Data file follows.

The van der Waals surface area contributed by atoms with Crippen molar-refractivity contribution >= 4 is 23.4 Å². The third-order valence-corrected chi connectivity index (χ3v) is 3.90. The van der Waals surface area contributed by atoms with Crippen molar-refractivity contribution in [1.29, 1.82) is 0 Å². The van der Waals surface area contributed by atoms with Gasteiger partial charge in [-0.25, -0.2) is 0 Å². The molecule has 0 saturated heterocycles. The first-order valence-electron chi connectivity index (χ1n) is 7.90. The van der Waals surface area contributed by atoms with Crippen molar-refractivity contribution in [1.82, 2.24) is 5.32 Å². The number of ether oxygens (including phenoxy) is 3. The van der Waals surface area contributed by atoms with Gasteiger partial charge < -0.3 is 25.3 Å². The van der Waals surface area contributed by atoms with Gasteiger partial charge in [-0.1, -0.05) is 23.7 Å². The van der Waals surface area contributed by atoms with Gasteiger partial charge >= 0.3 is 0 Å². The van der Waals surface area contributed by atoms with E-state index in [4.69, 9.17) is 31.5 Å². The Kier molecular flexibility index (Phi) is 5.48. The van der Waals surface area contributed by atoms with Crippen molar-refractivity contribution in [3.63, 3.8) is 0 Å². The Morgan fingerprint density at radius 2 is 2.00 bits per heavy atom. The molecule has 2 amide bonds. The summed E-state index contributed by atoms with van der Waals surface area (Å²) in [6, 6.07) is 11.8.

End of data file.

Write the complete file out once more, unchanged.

The van der Waals surface area contributed by atoms with Crippen molar-refractivity contribution >= 4 is 23.4 Å². The third-order valence-corrected chi connectivity index (χ3v) is 3.90. The van der Waals surface area contributed by atoms with Crippen molar-refractivity contribution in [1.29, 1.82) is 0 Å². The van der Waals surface area contributed by atoms with Gasteiger partial charge in [-0.25, -0.2) is 0 Å². The molecule has 0 saturated heterocycles. The first-order valence-electron chi connectivity index (χ1n) is 7.90. The van der Waals surface area contributed by atoms with Crippen molar-refractivity contribution in [1.82, 2.24) is 5.32 Å². The number of ether oxygens (including phenoxy) is 3. The van der Waals surface area contributed by atoms with Gasteiger partial charge < -0.3 is 25.3 Å². The van der Waals surface area contributed by atoms with Gasteiger partial charge in [-0.1, -0.05) is 23.7 Å². The van der Waals surface area contributed by atoms with Gasteiger partial charge >= 0.3 is 0 Å². The van der Waals surface area contributed by atoms with E-state index in [4.69, 9.17) is 31.5 Å². The Kier molecular flexibility index (Phi) is 5.48. The van der Waals surface area contributed by atoms with Crippen molar-refractivity contribution in [3.63, 3.8) is 0 Å². The Morgan fingerprint density at radius 2 is 2.00 bits per heavy atom. The molecule has 2 amide bonds. The summed E-state index contributed by atoms with van der Waals surface area (Å²) in [6, 6.07) is 11.8.